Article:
New Maserati Levante SUV to make Goodwood debut

The Maserati Levante - the company's first-ever SUV - will make its public UK debut at the Goodwood festival of speed

Having made its international public debut at the Geneva Motor Show in March, the Maserati Levante will make its UK public debut at this year’s Goodwood Festival of Speed. When it goes on sale, later this month, it’ll be up against against rivals like the Bentley Bentayga, Range Rover Sport and Porsche Cayenne.

Having been touted for years – originally as the Kubang concept at the Frankfurt Motor Show in 2003 – the Levante has had something of a troubled inception. It was originally delayed due to switching production from the USA (where Maserati’s sister brand Jeep – an SUV specialist – is based) to Italy. According to our sister title Auto Express, however, the Levante will not use any Jeep parts.

Maserati boss Harald Wester insisted that the new Levante would be "100% Maserati". He also confirmed that production would begin this month, with deliveries beginning after Geneva.

Maserati Levante design

Styling-wise, the new car borrows heavily – especially at the front – from its saloon siblings with its sharp, slender headlights and concave hexagonal grille. The heavily creased bonnet also takes inspiration from other models in the range, like the Maserati Quattroporte, Maserati Ghibli, Maserati GranTurismo and Maserati GranCabrio. Circular foglights sit just below the headlamp clusters and there are gaping air vents in the front bumper.

Down the side, the doors feature sharp creases, too, while the rear haunches are pronounced. Despite its SUV pretensions, the Levante has a low, swooping roofline, while the roof spoiler and quad exhausts signal its sporting intent. Even though this is an all-new model for Maserati, some of the brand's signature styling cues are present, including triple air vents on each front wing and a large trident badge in the middle of the front grille.

Interior

Inside, the Maserati Levante’s seats are swathed in leather as standard, while you get the option of having two separate shades of leather, too. Much of the rest of the interior will be familiar from other Maseratis, with the same instrument cluster as the Ghibli and Quattroporte saloons and the familiar oval analogue clock on the dash.

The Levante comes with Maserati’s Touch Control Plus infotainment system as standard, controlled by an 8.4-inch touchscreen in the centre console.

Maserati says the Levante is one of the roomiest cars in the class and that it "feels like a first-class lounge", thanks in part to its long wheelbase and wide body. Rear headroom is impressive compared to rivals too, apparently.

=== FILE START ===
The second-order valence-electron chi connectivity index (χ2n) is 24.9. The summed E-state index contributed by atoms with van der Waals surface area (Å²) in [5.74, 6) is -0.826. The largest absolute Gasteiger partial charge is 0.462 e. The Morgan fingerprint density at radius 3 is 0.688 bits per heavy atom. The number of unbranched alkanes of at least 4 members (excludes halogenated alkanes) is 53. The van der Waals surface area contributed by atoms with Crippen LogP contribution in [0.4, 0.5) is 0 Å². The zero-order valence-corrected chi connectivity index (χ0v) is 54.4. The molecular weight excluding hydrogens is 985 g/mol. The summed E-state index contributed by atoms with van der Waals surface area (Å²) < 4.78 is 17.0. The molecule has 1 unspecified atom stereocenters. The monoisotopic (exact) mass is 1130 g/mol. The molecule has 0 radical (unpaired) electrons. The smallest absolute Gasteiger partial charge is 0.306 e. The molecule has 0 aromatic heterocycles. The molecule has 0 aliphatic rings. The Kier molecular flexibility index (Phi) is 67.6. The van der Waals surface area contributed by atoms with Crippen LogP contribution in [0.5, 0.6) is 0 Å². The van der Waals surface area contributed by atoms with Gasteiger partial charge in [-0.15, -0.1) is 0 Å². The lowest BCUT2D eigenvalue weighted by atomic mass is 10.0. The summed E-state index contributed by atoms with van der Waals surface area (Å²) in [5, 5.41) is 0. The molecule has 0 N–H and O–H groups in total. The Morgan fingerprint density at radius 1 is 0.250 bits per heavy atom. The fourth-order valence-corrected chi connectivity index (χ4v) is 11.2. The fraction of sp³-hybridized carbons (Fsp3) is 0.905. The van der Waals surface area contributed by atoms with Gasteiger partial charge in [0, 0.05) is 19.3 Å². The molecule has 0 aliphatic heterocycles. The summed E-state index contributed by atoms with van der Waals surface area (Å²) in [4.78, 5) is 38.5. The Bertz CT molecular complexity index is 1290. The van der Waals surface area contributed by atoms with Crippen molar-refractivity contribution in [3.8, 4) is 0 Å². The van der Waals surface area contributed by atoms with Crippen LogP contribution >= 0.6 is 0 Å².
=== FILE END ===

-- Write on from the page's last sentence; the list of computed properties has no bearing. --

In the boot, there’s 580 litres of space with the rear seats in place and all models come with an powered tailgate as standard. Also on the list of standard equipment are heated and ventilated leather front seats, an eight-speaker stereo, cruise control, keyless entry, dual-zone climate control and automatic wipers.

There's also be plenty of scope for personalisation inside the Levante, with two optional packages being available. The Sport pack gives the Levante a more sporting theme, with gloss-black front and rear skid plates, 20-inch alloys, a rear boot spoiler, aluminium gearshift paddles and steel pedals.

The Luxury pack, on the other hand, enhances the Levante’s luxurious feel, with upgraded interior materials, a chromed front grille, steel sill plates, 19-inch alloys and a powerful Harmon Kardon stereo. This model also gets 12-way power-adjustable leather seats.

Engines & performance

Although the car was initially only meant to be getting the 271bhp 3.0-litre diesel engine in the UK, it has recently been announced that a 425bhp turbocharged petrol V6 will join the line-up too. Likely to arrive later in the year, the petrol V6 – developed by Ferrari – will be joined by a couple of plug-in hybrids in as soon as 2018.

The 271bhp 3.0-litre V6 diesel will still be the big seller, however. This version will be capable of 0-62mph in 6.9 seconds and will have a top speed of 143mph. Its popularity will be due in the most part to its low running costs, with it managing around 39mpg, while CO2 emissions of 189g/km will mean an annual tax bill of £270 and places it in the 34% Benefit-in-Kind company car tax bracket.

If you go for the top-spec Levante S, powered by the 425bhp engine, it will go from 0-62mph in 5.2 seconds and on to a top speed of 164mph. Unsurprisingly, running costs for the petrol model will be much steeper, returning around 26mpg economy on average and emitting 253g/km of CO2. This means you’ll be liable for a £500 annual road tax bill. All Levante models will get four-wheel drive and come with eight-speed automatic gearboxes.

Price & release date

There's also no official word on prices as yet, but expect to pay at least £54,300 for a basic Levante, rising to £61,185 for the top-spec model. The plug-in hybrid models may cost more than £100,000. Orders for the new Levante open later this month, with first UK deliveries expected in the Autumn.

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